Thursday, March 24, 2016
Tonight we Catholics enter the Holiest of Holy Days. We may be tempted, in light of all that's going on in politics (and at the Supreme Court, Kevin Walsh's post notwithstanding), to discouragement or even despair. The republic seems on the brink. And yet, there's this beautiful and enduring Truth:
Pange lingua gloriosi
Quem in mundi pretium
Fructus ventris generosi,
Rex effudit gentium.
Taking a cue from Pope Francis, it may be fair to put some of the blame on us -- well-formed, well-educated Catholics-- that we are now at a point in our country's history when some are at risk of not being able to live according to this truth, without significant financial penalty. As Catholic entrepreneur and philanthropist Frank Hanna memorably remarked at last week's conference on Human Ecology at CUA's School of Business and Economics: "Our problem today is two words: Frank. Hanna." But that surely is a bit of it, right? Most of us don't give credible enough witness to the faith. Christ reigns, always offering to live through us, but all too often, we are lukewarm. Secularization is on the march, and has been for decades, but for all our good arguments (and they are good arguments!), have we been the neighbors we've needed to be, the other Christs we're called to be?
Perhaps by now many MOJers have watched or read Yuval Levin's November 2015 First Things Lecture, published (online for subscribers) in the February issue of the journal, "The Perils of Religious Liberty." If not, do so. The entire thing is superb, as we've come to expect of Levin's work. But I wanted to focus attention on his call--similar to Rod Dreher's, I suppose, but just elemental to good Christianity (N.B.: Levin is Jewish)--to prioritize the shoring up of our families and communities to live our lives as credible witnesses. Levin well understands that our ability to do just this requires that we continue to take the political and legal fight to those who oppose religious liberty rightly understood and who oppose our way of life, but he asks that in doing so we not sell ourselves short. Admittedly, this is not my area of expertise, so I'm not as widely read as many who write (or perhaps read) on this blog, but this is perhaps the best piece I've read on religious liberty - ever.
This may be the greatest peril we face in championing religious liberty--the danger that our call for sustaining a space for living out our moral vision might be mistaken for an argument that the sustaining of space for ourselves is itself the essence of our moral vision....
This means we need to see that we are defending more than religious liberty: We are defending the very idea that our government exists to protect the space in which various institutions of civil society do the work that enables Americans to thrive, and we are defending the proposition that this work involves moral formation and not just liberation from constraint. That is an entire conception of the meaning of a free society that goes well beyond toleration and freedom of religion. It is ultimately about the proper shape and structure of American life.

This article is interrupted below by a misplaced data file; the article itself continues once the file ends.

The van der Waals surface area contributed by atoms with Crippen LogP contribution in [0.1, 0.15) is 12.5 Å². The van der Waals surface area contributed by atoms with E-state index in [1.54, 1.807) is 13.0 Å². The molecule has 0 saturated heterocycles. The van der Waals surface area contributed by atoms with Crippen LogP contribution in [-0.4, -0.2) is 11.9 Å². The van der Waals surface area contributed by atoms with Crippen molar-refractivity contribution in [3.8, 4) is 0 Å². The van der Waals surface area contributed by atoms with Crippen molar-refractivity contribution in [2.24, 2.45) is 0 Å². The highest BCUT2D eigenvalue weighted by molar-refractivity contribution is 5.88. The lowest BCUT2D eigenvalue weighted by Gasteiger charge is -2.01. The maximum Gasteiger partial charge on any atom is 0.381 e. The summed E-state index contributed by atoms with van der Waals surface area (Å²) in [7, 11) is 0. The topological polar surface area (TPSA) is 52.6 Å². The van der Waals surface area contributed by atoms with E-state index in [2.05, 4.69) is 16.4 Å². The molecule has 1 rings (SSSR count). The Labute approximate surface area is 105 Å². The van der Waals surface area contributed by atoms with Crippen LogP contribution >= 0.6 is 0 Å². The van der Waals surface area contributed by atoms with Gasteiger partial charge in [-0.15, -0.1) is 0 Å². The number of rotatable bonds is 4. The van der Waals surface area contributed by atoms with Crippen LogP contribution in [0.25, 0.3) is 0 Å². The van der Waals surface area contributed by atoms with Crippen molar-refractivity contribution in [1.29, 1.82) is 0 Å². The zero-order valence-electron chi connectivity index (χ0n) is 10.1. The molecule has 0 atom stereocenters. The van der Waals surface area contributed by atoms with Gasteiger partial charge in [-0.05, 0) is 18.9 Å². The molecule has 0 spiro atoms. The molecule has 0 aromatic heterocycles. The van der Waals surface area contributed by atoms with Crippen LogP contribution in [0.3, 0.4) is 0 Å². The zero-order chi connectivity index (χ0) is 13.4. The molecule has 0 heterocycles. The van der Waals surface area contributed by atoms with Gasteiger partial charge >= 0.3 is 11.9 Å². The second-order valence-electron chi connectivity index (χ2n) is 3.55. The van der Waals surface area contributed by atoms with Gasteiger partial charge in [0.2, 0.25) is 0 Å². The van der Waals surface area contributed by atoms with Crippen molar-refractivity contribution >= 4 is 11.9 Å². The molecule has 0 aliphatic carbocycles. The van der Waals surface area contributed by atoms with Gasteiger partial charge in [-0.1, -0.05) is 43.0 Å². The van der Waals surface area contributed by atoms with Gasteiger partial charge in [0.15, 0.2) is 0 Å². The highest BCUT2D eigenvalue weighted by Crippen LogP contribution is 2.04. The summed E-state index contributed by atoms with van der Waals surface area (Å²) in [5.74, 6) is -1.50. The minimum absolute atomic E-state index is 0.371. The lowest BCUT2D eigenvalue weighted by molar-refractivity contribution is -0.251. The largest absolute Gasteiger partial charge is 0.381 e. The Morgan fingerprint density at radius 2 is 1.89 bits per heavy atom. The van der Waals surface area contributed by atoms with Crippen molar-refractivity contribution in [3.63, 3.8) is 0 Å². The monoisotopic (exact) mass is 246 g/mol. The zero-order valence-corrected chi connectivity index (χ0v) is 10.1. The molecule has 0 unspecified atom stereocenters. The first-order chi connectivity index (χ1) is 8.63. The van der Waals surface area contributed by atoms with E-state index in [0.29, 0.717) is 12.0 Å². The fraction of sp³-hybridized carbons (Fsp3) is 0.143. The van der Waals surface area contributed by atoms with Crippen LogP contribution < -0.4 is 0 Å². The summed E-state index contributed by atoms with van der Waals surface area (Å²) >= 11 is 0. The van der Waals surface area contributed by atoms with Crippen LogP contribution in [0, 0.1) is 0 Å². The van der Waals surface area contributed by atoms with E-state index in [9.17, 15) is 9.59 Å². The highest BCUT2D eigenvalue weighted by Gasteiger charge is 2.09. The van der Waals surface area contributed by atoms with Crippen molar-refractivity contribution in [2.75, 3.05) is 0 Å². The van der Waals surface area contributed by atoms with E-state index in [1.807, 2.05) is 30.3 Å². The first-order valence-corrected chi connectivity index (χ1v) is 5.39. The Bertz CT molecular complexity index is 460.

Making that clear--to ourselves and to others--will require an emphasis not just on the principles involved (be they religious liberty or subsidiarity or the freedom of association), but also on the actual lives of our actual, concrete communities. It will require that we turn more of our attention homeward, away from raging national controversies and toward the everyday lies of our living moral communities--toward family, school, and congregation; toward neighbors in need and friends in crisis. It will require us to see that we need to build more than protective walls; we need to build strong, thriving, attractive communities.
The purpose of fighting to defend religious liberty is therefore not only defensive but also missionary: It is to allow the orthodox to meet their obligations, and to show the country a better way in practice. And that better way can only be embodied in real, living communities.
Only such communities can model appealing alternatives to the lonely decadence of the popular culture's ideal of the life of a young American. Only such communities can create meaningful norms of responsibility and commitment that can help their neighbors see why family matters and what it can make possible. Only such communities can demonstrate how meaningful progress can be rooted in collective remembrance rather than just individual desire, ambition, preference, or choice. Only such communities can give rise to a new generation committed to living out the virtues, or seeking out the wisdom of our moral and intellectual traditions, or continuing the struggle for a free society and a more just world.
I pray that we all may enter more deeply into the mystery of our faith tonight, seeking the wisdom and the resolve to ask God, day by day, to transform our families, our communities, ourselves. Christ will always reign, regardless of what happens to this beloved country of ours, but friends, our country needs us...
Tantum ergo Sacramentum
Et antiquum documentum
Novo cedat ritui:
Praestet fides supplementum
Laus et iubilatio,
Salus, honor, virtus quoque
Sit et benedictio:
Procedenti ab utroque
Compar sit laudatio.